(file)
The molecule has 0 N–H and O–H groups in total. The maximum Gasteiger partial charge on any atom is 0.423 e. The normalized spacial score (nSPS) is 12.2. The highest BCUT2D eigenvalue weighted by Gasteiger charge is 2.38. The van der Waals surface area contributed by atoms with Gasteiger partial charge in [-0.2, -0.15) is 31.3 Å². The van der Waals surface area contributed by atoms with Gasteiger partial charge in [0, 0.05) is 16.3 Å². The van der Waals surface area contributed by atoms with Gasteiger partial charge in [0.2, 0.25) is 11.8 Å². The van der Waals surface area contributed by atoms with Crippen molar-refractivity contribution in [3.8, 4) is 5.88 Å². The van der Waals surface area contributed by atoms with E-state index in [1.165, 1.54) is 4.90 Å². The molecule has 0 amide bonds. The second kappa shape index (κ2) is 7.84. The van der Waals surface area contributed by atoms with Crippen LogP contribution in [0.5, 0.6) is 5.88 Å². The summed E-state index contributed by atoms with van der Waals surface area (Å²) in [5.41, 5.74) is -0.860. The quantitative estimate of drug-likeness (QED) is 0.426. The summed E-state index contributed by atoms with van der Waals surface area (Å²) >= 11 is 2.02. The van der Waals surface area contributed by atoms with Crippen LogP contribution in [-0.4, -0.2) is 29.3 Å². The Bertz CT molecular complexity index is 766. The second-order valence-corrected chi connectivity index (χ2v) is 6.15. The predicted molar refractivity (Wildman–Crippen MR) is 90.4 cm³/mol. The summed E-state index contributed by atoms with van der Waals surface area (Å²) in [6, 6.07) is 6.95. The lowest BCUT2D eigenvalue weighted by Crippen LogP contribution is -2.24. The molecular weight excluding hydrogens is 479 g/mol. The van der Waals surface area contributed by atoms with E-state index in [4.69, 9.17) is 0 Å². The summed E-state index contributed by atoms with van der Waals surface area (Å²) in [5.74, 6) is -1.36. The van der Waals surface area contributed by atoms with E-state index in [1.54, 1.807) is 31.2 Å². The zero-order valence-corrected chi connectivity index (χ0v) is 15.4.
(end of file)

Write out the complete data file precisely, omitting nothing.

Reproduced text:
The molecule has 0 N–H and O–H groups in total. The maximum Gasteiger partial charge on any atom is 0.423 e. The normalized spacial score (nSPS) is 12.2. The highest BCUT2D eigenvalue weighted by Gasteiger charge is 2.38. The van der Waals surface area contributed by atoms with Gasteiger partial charge in [-0.2, -0.15) is 31.3 Å². The van der Waals surface area contributed by atoms with Gasteiger partial charge in [0, 0.05) is 16.3 Å². The van der Waals surface area contributed by atoms with Gasteiger partial charge in [0.2, 0.25) is 11.8 Å². The van der Waals surface area contributed by atoms with Crippen molar-refractivity contribution in [3.8, 4) is 5.88 Å². The van der Waals surface area contributed by atoms with E-state index in [1.165, 1.54) is 4.90 Å². The molecule has 0 amide bonds. The second kappa shape index (κ2) is 7.84. The van der Waals surface area contributed by atoms with Crippen LogP contribution in [0.5, 0.6) is 5.88 Å². The summed E-state index contributed by atoms with van der Waals surface area (Å²) in [5.41, 5.74) is -0.860. The quantitative estimate of drug-likeness (QED) is 0.426. The summed E-state index contributed by atoms with van der Waals surface area (Å²) >= 11 is 2.02. The van der Waals surface area contributed by atoms with Crippen LogP contribution in [-0.4, -0.2) is 29.3 Å². The Bertz CT molecular complexity index is 766. The second-order valence-corrected chi connectivity index (χ2v) is 6.15. The predicted molar refractivity (Wildman–Crippen MR) is 90.4 cm³/mol. The summed E-state index contributed by atoms with van der Waals surface area (Å²) in [6, 6.07) is 6.95. The lowest BCUT2D eigenvalue weighted by Crippen LogP contribution is -2.24. The molecular weight excluding hydrogens is 479 g/mol. The van der Waals surface area contributed by atoms with E-state index in [4.69, 9.17) is 0 Å². The summed E-state index contributed by atoms with van der Waals surface area (Å²) in [5.74, 6) is -1.36. The van der Waals surface area contributed by atoms with E-state index in [1.54, 1.807) is 31.2 Å². The zero-order valence-corrected chi connectivity index (χ0v) is 15.4.